Fire Safety in blocks of flats - Automatic Fire detection and alarm systems Â– Part 18
This week’s blog will look at those areas which more rarely affect the common areas of blocks of flats – automatic fire detection systems and alarms. It is, in fact, rare to find an alarm system in the common area of a block of flats, but it is still the case in some circumstances.
Additionally, we will look at fire detection within the flats themselves. Alarms should be provided in all flats, in accordance with BS5839-6 (available from the BSI online shop). An LD3 standard alarm is the minimum for installation in the circulation spaces of a flat. There may be one or more, dependent upon the space concerned.
A more complicated flat design, such as a flat with two levels or with more than one hallway or circulation space will require more than one fire detector (typically smoke alarm) to be installed. In those cases where compensatory measures are required in order to support an alternative escape route design, for instance, it may be that smoke and heat alarms will be required in individual rooms of the flat too.
Indeed, the use of additional detection and alarms to compensate for deficiencies in other areas of fire protection carries on to the communal areas of a block. It is sometimes the case that there is insufficient fire compartmentation, or the escape route within a block does not adhere to benchmark standards and where that is the case, a fire detection system may be used to assist in the mitigation by providing an early warning to residents in case of fire.
A fire alarm system in the communal area of a block of flats should adhere to BS 5839-1:2013, copies of which can be purchased from the BSI online shop. The principles which apply to the interior of individual flats – as laid out in BS5839-6, or any other domestic fire alarm system, are not relevant to the communal areas of a block.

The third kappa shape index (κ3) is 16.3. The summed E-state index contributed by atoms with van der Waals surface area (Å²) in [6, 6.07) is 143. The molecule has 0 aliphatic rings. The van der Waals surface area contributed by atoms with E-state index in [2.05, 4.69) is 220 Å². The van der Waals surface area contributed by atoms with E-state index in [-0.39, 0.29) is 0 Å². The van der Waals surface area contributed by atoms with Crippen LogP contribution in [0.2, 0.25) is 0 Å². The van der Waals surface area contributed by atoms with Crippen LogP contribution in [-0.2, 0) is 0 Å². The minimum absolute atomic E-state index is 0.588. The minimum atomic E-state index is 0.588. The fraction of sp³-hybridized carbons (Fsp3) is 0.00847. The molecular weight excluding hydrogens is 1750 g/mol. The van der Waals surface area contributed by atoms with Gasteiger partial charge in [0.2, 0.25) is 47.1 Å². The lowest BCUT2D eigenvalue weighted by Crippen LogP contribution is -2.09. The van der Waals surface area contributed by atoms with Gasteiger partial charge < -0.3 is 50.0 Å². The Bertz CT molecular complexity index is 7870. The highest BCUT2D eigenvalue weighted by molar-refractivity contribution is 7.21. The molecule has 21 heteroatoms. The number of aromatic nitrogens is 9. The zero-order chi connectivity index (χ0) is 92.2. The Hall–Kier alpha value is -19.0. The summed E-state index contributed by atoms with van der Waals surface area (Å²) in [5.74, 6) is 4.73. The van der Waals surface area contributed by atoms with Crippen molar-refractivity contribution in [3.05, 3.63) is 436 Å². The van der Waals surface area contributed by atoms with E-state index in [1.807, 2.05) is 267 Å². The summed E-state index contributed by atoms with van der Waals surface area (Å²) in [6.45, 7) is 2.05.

If a domestic fire alarm system has been installed in a block of flats, it may be necessary to remove and replace it with a recommended system. If sufficient protection is provided via compartmentation and protected escape route provision, it may be that the domestic alarm system is not actually required to achieve life safety objectives. Specialist fire engineering advice should be sought where there is doubt about the fire safety provision during a fire risk assessment or as and when required.
It is important to remember that a fire risk assessment is a ‘living’ document which should be changed as and when circumstances require it, in order to reflect the current situation and instruct any changes necessary.
Next week’s blog will look at Fire Extinguisher use within blocks of flats. . In the meantime, if you have any queries about a project or wish to discuss this blog series, please contact Peter Gyere in the first instance on 0208 668 8663.
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